Agents can attack opposing agents by performing a melee attack on agents that they are very close to, or then can pick up spent cannon balls and throw them at other agents. Agents can also use cannon balls defensively by throwing them at incoming cannon balls to deflect them away. Agents can also find power ups spawned randomly at specific places on the map that can increase their health (making them able to take more damage), speed (making them move faster) or strength (making attacking other agents stronger) or influencing power (increasing the rate that they are able to influence towers). If an enemy takes damage that reduces their health to zero they are  respawned in that team’s base losing any benefits they accumulated.

Whilst a team has ownership over a tower they begin to score points at a particular rate. The winning team is the team with the most points at the end of a set time limit.

Everything in the game will be constructed from cylinders, spheres and cubes. The terrain should include stacks of cubes that form walls that agents cannot cross. They should include areas of ground that have a colour aligned with agents such that agents of the same colour can move more quickly over those areas.

To ensure that projects are suitable for assessment, and to ensure that students understand the assessment fully for each of the marking criteria a statement of how the project will meet that criteria is required. For this example project the statements are as follows.

Criteria 1.1 Physical Simulation

“Newtonian physics” will be applied when agents move, and to cannon balls firing through the scene. The report should include a description of how this is implemented, and where in the code base this can be found.

Criteria 1.2 Numerical Integration

Numerical integration will be applied to all moving objects. In order to achieve full marks at least three methods of integration will be implemented, and it will be possible to change this at run time.

The report should include a description of how these methods work, and where in the code base this can be found.

To achieve full marks the report should include some collection of data of the three methods and comment should be made on the impact of the methods in terms of accuracy and performance – supported by the collected data.

Criteria 1.3 Collision Detection

Collision will be applied between cannon balls and the landscape. Cannon balls will be fired by cannons and can also be collected and thrown by agents. In order to collide with the terrain sphere- sphere, sphere-cylinder and sphere-triangle collisions will need to be implemented.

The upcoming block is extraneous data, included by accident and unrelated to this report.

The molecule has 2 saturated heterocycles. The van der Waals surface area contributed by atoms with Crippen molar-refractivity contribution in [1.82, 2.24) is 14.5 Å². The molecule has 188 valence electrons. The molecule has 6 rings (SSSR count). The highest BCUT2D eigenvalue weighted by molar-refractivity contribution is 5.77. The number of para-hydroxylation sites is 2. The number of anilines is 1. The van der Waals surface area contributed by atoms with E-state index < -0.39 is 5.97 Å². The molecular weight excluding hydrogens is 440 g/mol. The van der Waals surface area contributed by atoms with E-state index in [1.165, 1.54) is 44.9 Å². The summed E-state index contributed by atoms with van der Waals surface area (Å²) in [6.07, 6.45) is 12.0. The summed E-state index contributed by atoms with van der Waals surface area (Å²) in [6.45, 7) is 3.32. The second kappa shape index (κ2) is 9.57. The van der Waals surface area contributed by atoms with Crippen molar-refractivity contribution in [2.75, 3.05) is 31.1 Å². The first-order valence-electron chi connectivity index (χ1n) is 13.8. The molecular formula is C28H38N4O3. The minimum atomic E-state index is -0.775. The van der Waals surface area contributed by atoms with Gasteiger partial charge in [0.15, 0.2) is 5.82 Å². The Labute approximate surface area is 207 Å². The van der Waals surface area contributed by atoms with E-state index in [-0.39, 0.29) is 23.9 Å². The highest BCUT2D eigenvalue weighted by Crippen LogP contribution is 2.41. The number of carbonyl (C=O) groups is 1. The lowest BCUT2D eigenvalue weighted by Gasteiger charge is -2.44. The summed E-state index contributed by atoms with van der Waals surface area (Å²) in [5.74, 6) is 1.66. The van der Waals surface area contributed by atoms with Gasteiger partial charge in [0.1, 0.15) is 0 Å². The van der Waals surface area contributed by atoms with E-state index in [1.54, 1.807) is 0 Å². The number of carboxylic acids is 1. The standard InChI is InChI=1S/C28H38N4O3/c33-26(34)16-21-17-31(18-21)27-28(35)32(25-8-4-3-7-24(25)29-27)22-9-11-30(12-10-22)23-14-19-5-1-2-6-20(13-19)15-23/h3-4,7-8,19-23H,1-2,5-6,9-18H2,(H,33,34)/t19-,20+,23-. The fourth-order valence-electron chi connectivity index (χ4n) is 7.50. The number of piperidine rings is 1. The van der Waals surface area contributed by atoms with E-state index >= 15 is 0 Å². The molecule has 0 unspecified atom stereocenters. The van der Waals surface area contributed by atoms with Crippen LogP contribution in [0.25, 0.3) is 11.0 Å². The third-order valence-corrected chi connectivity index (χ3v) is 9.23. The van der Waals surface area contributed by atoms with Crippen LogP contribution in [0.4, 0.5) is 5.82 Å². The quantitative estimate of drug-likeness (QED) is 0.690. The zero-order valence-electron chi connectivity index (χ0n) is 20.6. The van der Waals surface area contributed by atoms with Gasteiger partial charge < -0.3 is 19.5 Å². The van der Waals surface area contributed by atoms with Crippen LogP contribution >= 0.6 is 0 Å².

The report should include a description of how these methods work, and where in the code base this can be found.

Criteria 1.4 Collision Response

Collison response will occur when a cannon ball hits terrain and bounces off, or when a cannon ball hits another cannon ball that an agent has used defensively.

The report should include a description of how these methods work, and where in the code base this can be found.

Criteria 1.5 Spatial Segmentation

A spatial segmentation method should be implemented to reduce the number of redundant calculations when performing collision detection. This solution could also be reused by agents to reduce their processing time.

The report should include a description of how these data structures and methods work, and where in the code base this can be found.

Criteria 1.6 Demonstration of comprehension as evidence in written report

The report should include a different subsection for each of the criteria. In each subsection there should be a statement of what has been achieved under that criteria. There should be a brief written description of how it was achieved and clear direction as the where in the code this has been achieved including file names, class names and method names where appropriate.

In some cases, it may be appropriate to include diagrams (such as UML class diagrams or state diagrams). In some case it may be appropriate to present data (for example on efficiency) in the form of a graph or graphs. If this is the case the graphs should be clearly labelled, together with a description of what data is being presented, how it was collected and what it shows.